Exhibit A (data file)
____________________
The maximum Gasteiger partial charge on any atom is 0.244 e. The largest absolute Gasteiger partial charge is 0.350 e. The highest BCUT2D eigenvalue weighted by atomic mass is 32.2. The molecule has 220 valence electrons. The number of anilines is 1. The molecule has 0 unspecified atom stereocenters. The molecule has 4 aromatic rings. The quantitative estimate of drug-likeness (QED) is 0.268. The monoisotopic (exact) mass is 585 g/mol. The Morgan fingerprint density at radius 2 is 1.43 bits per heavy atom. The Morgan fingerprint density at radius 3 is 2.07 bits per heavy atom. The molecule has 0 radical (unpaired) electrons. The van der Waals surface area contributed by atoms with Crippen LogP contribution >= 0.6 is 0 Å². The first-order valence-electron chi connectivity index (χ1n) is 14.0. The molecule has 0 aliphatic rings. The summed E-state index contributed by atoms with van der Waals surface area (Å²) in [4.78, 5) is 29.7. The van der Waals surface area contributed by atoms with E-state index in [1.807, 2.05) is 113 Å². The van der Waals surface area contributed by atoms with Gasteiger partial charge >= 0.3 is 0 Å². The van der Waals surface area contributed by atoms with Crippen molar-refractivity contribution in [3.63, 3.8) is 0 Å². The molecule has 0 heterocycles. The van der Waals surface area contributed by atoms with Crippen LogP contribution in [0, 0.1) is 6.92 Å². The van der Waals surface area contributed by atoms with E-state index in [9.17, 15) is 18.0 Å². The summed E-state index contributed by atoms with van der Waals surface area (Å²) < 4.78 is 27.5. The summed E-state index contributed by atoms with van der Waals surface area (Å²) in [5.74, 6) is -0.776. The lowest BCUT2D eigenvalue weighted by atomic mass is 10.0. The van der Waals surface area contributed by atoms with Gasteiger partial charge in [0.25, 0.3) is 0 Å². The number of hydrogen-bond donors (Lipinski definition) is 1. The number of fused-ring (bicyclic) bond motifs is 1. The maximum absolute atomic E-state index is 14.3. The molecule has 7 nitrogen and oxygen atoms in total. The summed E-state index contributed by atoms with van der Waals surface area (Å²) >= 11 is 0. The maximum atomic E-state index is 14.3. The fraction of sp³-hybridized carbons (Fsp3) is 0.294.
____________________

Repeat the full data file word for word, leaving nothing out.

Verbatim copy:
The maximum Gasteiger partial charge on any atom is 0.244 e. The largest absolute Gasteiger partial charge is 0.350 e. The highest BCUT2D eigenvalue weighted by atomic mass is 32.2. The molecule has 220 valence electrons. The number of anilines is 1. The molecule has 0 unspecified atom stereocenters. The molecule has 4 aromatic rings. The quantitative estimate of drug-likeness (QED) is 0.268. The monoisotopic (exact) mass is 585 g/mol. The Morgan fingerprint density at radius 2 is 1.43 bits per heavy atom. The Morgan fingerprint density at radius 3 is 2.07 bits per heavy atom. The molecule has 0 radical (unpaired) electrons. The van der Waals surface area contributed by atoms with Crippen LogP contribution >= 0.6 is 0 Å². The first-order valence-electron chi connectivity index (χ1n) is 14.0. The molecule has 0 aliphatic rings. The summed E-state index contributed by atoms with van der Waals surface area (Å²) in [4.78, 5) is 29.7. The van der Waals surface area contributed by atoms with E-state index in [1.807, 2.05) is 113 Å². The van der Waals surface area contributed by atoms with Gasteiger partial charge >= 0.3 is 0 Å². The van der Waals surface area contributed by atoms with Crippen molar-refractivity contribution in [3.63, 3.8) is 0 Å². The molecule has 0 heterocycles. The van der Waals surface area contributed by atoms with Crippen LogP contribution in [0, 0.1) is 6.92 Å². The van der Waals surface area contributed by atoms with E-state index in [9.17, 15) is 18.0 Å². The summed E-state index contributed by atoms with van der Waals surface area (Å²) < 4.78 is 27.5. The summed E-state index contributed by atoms with van der Waals surface area (Å²) in [5.74, 6) is -0.776. The lowest BCUT2D eigenvalue weighted by atomic mass is 10.0. The van der Waals surface area contributed by atoms with Gasteiger partial charge in [0.25, 0.3) is 0 Å². The number of hydrogen-bond donors (Lipinski definition) is 1. The number of fused-ring (bicyclic) bond motifs is 1. The maximum absolute atomic E-state index is 14.3. The molecule has 7 nitrogen and oxygen atoms in total. The summed E-state index contributed by atoms with van der Waals surface area (Å²) >= 11 is 0. The maximum atomic E-state index is 14.3. The fraction of sp³-hybridized carbons (Fsp3) is 0.294.